There is a strong theological bend to this collection, often setting Christian dogma adjacent to Nyarlathotep and Shub Niggurath in cosmic indifference. “The New Pauline Corpus” is more than just a blasphemous treatise, but hints at a shattered world around the edges of our unreliable narrator. “The God of Foulness” is a gripping novella that explores and inhabits a nihilist cult. The craftsmanship here is deft as the author bringing us in as a curious outsider, but infects us and then tensely, ...more
Jan 07, 2020 rated it it was ok  ·  review of another edition
A tentative 2.5 stars; I'll need to come back to some of these stories later on. I had trouble with Cardin's prose style, but enjoyed some of his plots. I felt like I was missing something as I read, and I want to give this book a fair shake since I've heard so many good things about it. I unfairly rounded down on the stars because my gut instinct says the book is okay and I'm not so sure I liked it.
Sep 25, 2019 rated it really liked it  ·  review of another edition
”What has Jerusalem to do with R’lyeh?

Matt Cardin has some interesting ideas about it in this solid anthology from Hippocampus Press, collecting stories published here and there in the last 20 years. Horror at its most ontological.
Alex Khlopenko
Oct 27, 2019 rated it it was amazing  ·  review of another edition
I have no words at this moment. Give me a moment.
Aaron Lafond
Dec 01, 2019 rated it it was amazing  ·  review of another edition
Shelves: cosmic-horror
Fantastic. Religious horror of the finest degree. I'll be following Cardin very closely.
Oct 29, 2019 rated it it was amazing  ·  review of another edition
Shelves: fiction

I see a lot of descriptions referring to this as theological cosmic horror and in a certain sense that is true. But it seems to me even more in line with tantric horror. Not in the hippy-invented-western way, but in the true sense of meditating on the outre and transgressive in order to experience reality. Very much in the school of a Shaivite, Vajrayana, or gnostic monastic order who took Ligotti as their inspirational profit.

These stories come from across the author's timescale and have
Sam Edwards
Aug 25, 2019 rated it it was amazing  ·  review of another edition
One cannot help but think of Thomas Ligotti when reading this collection, but Cardin offers something unique himself. The majority of these stories concern a dark revelation within secret readings of Judeo-Christian text: the epiphany that there is something predating both God and Satan (who are real, though insignificant in the face of this vast, sentient emptiness). Much of the story is an analysis of these text, complete with philosophical discussions and analyses.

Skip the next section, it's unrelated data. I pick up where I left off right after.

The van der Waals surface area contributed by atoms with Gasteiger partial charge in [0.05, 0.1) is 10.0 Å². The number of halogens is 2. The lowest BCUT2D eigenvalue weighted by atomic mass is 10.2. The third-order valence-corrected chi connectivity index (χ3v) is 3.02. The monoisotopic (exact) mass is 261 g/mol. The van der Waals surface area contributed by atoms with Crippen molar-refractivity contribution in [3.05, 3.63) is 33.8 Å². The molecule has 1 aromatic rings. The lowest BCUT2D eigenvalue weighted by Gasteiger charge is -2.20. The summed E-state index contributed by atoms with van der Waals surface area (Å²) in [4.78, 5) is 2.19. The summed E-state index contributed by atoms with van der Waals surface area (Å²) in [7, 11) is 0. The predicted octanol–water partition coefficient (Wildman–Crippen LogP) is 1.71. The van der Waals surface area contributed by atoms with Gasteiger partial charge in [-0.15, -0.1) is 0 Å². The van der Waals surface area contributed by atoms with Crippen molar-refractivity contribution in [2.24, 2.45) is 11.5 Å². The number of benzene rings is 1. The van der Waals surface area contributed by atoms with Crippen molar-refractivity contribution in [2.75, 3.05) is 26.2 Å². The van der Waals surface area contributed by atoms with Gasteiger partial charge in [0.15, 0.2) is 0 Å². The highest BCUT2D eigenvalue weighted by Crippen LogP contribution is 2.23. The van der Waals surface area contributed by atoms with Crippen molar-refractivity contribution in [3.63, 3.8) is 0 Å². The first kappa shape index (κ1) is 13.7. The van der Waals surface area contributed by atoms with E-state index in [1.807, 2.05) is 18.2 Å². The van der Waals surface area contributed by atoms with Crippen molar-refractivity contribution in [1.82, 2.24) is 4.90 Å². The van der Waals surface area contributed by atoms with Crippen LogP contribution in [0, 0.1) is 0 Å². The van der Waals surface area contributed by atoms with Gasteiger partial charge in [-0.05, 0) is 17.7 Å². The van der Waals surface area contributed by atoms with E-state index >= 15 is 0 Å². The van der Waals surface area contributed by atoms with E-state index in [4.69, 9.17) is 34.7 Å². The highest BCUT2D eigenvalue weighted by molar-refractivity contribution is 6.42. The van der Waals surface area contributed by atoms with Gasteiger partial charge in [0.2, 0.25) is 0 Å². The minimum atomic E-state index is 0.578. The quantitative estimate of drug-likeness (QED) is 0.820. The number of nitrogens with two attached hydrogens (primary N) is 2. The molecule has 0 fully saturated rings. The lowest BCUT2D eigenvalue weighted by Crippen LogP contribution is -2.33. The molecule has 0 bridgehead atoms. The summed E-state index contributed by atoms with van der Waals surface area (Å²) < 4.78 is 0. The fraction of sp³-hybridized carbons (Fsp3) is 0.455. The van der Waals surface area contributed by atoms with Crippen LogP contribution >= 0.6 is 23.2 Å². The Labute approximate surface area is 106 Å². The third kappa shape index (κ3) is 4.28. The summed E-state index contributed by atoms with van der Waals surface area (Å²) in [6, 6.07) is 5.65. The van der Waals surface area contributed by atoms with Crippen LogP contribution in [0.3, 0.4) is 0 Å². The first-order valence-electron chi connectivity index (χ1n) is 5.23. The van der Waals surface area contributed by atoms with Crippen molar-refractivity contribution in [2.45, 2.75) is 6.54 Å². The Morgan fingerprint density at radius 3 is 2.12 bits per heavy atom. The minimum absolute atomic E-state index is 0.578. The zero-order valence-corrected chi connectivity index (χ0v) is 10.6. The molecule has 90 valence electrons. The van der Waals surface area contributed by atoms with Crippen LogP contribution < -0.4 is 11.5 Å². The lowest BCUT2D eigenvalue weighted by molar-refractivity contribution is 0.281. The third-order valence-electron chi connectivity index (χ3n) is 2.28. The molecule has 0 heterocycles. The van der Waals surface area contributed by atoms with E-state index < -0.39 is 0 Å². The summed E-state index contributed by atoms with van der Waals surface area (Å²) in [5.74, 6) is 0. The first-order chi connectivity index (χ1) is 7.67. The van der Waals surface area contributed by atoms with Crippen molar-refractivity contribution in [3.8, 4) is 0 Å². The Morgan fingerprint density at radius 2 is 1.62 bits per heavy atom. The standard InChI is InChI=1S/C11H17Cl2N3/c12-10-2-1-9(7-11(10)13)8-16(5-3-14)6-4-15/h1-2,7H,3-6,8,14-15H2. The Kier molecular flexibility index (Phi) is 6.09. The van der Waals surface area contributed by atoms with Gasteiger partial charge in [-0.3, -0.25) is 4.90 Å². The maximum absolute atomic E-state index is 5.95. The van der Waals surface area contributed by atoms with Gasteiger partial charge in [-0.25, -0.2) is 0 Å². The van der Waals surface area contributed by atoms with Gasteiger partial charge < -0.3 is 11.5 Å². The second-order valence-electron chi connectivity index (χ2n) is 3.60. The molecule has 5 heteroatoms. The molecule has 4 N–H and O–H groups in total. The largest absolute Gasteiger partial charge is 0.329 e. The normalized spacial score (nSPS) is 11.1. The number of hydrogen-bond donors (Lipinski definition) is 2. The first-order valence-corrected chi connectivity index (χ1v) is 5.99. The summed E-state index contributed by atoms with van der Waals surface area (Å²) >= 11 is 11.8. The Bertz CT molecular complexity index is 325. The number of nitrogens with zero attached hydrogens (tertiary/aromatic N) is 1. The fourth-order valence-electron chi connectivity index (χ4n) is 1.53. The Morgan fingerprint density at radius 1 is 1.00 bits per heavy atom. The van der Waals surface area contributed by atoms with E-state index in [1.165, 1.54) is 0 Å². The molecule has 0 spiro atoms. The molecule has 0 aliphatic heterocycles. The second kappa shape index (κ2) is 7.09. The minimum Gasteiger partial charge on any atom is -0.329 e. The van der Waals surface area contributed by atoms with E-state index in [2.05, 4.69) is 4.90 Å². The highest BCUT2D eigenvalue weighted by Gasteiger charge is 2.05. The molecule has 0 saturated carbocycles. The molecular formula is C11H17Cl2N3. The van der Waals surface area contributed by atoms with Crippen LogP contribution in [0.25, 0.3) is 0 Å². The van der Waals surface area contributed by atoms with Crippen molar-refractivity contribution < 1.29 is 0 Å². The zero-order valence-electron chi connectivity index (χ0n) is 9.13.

Truly outstanding stuff.
Craig Strete
Sep 22, 2019 rated it it was amazing  ·  review of another edition
A bit of madness this.. how do you say weird in English. Top notch writing though!!
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Matt Cardin is a writer and editor living in North Texas. With a Ph.D. in leadership and a master's degree in religious studies, he writes frequently about the intersection of religion, horror, creativity, and the supernatural.

He is the author of the weird and cosmic horror fiction collections To Rouse Leviathan (2019), Dark Awakenings (2010), and Divinations of the Deep (2002), as well as the
“You have created protagonists whose very search for salvation produces a backfire effect that damns them to a worse hell than they had ever imagined.” 0 likes
“ITS ANNIHILATING HOLINESS: In the Hebrew Scriptures, in the desert, under the merciless sun, the Israelites witness repeated outbreaks of Yahweh, Who “is a consuming fire,” an untamable force, a burning pestilence, a plague of serpents. And so is He revealed not just as the Holy Other but as Wholly Other, possessed of a cosmically singular sui generis nature that cannot and will not abide contradiction. In the words of Luther himself, if you sin “then He will devour thee up, for God is a fire that consumeth, devoureth, rageth; verily He is your undoing, as fire consumeth a house and maketh it dust and ashes.” As Otto wrote with such frightening clarity of apprehension, there is something baffling in the way His wrath is kindled and manifested, for it is “like a hidden force of nature, like stored-up electricity, discharging itself upon anyone who comes too near. It is incalculable and arbitrary.” To see His luminance shining from the face of Moses is a horror. To see His face is to die.” 0 likes